Do you believe that your courses benefits students? How strongly do you believe that? Could you convince your students of those benefits? If you could, do you think they would do anything to get those benefits?
If you can’t convince students that the benefits are valuable, and obtainable, then why should they put any effort into your course? If you can’t convince them of the benefits (or simply don’t even try to) then they will see your course as transactional: they will do the minimum in order to get the grade they desire. The point of your class will be the grade, and that’s it. In this case you will have to demand, require, threaten, and punish them into doing any work in your class. This is how education normally works (for the past 100 years or so). I used to teach this way and I was quite clever and successful at manipulating my students to jump through my hoops. I even believe some of my students learned lasting lessons from my courses. But I have come to believe that those successes came in spite of and not because of my demands. There is a better way.
If you convince them that there is some benefit from doing so beyond just the grade they will engage with the material in a meaningful way, without requiring attendance, without policing their readings or honesty, without the threat of the loss of points, without the threat of a bad grade. My experience is that students convinced of the benefits will do MORE work, even work you could not have anticipated, and the work they do will mean something to them. Teachers sometimes tell wonderful stories about a student grasping a tough concept or improving their grade throughout the semester. Great stories for sure, and I’ve told my share of them. But those stories don’t compare to when a student tells you your class improved them and their life. That’s another level.
Great teaching requires trust. You have to trust in the value of your course. You have to trust in your pedagogy. And most of all, you have to trust students’ choices about how they engage with your class. When students really understand (and believe) that real benefits are in the offing, then every engagement with your course will spring from their interest, not their obedience. But this requires that you truly give your students the power to control their engagement in your course. Not the illusion of power; real power. And that means that you must give up grading, evaluating, ranking, and comparing student work. And you must give up control of the final grades in your course. Grades are a form or coercion that students and instructors sense intuitively. Grades create a power dynamic that kills trust, exploration, freedom, and the willingness to take real risks.
Most student will never have had this trust and responsibility given to them, and many find it either suspicious or disconcerting. Grades have been their focus for so long that they might not know how to engage in your course when there are no grades. This is where the Engagement Plan (EP) comes in. Engagement Plans start with a list of all the course activities. I like to list the types of activities, their frequency, and – importantly – the potential benefits of each type.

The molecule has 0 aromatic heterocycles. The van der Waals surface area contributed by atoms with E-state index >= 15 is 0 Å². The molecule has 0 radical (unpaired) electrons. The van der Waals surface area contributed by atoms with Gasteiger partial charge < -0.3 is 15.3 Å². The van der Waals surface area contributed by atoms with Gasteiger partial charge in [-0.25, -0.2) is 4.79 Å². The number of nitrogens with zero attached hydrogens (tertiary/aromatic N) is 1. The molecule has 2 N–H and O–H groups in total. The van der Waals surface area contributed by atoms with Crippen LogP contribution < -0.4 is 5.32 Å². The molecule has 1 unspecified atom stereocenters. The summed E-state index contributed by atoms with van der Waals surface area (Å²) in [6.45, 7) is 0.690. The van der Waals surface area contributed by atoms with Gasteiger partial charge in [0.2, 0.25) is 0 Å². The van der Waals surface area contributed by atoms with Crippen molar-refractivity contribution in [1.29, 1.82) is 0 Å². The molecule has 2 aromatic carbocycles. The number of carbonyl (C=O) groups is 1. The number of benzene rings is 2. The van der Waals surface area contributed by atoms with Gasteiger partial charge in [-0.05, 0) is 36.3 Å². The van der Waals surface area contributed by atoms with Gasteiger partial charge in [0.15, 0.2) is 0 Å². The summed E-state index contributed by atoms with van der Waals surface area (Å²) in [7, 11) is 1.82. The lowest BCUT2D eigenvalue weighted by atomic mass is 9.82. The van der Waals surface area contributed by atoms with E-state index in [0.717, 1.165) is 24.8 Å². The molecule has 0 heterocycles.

Students would fill in the rightmost column of the table, proposing that they will engage in a certain number or percentage of each type of activity. I ask students to try out each type of activity before making their EP so they know how long the activities will take and whether they deliver the promised benefits. This should help students stay on track and schedule their time. The EP also
Students should reflect on their adherence to their EP as part of their proposals of the midterm and final grades. You can assess no penalty for not sticking to the EP because students determine their own grades; students can assess a penalty on themselves if they wish. Students should be allowed to modify their EP at any point.
Care should be taken to acknowledge the impact of extra-course obligations and unforeseen impediments to following the plan. You should urge students to consider their work schedules, their other courses, their social and family obligations, the unpredictability of the world when creating their EP. Life happens. The plan is not an obligation or promise, it is a plan. Plans change, and adapting plans to unavoidable events is a skill students will draw on in their lives after our classes are over.
I would point out that the EP can be seen as part of the hidden curriculum, in that in most courses the EP would merely be a list of requirements that students assume they must complete, meaning they have no choice. Asking students to plan their own engagement in the course in light of everything else going on in their lives gives them the responsibility to get as much benefit from your course as they want (and can get), and also communicates your trust in them. You should not chastise them for an EP that does not include every activity – that’s them being honest with themselves and you. Remember, you cannot force students to obtain the benefits you believe your course delivers. You couldn’t when grades and obedience, and you can’t with trusting them with choosing themselves. The best you can do is create learning opportunities that really work, convince them of the value of the benefits and effectiveness of the activities, and set them loose.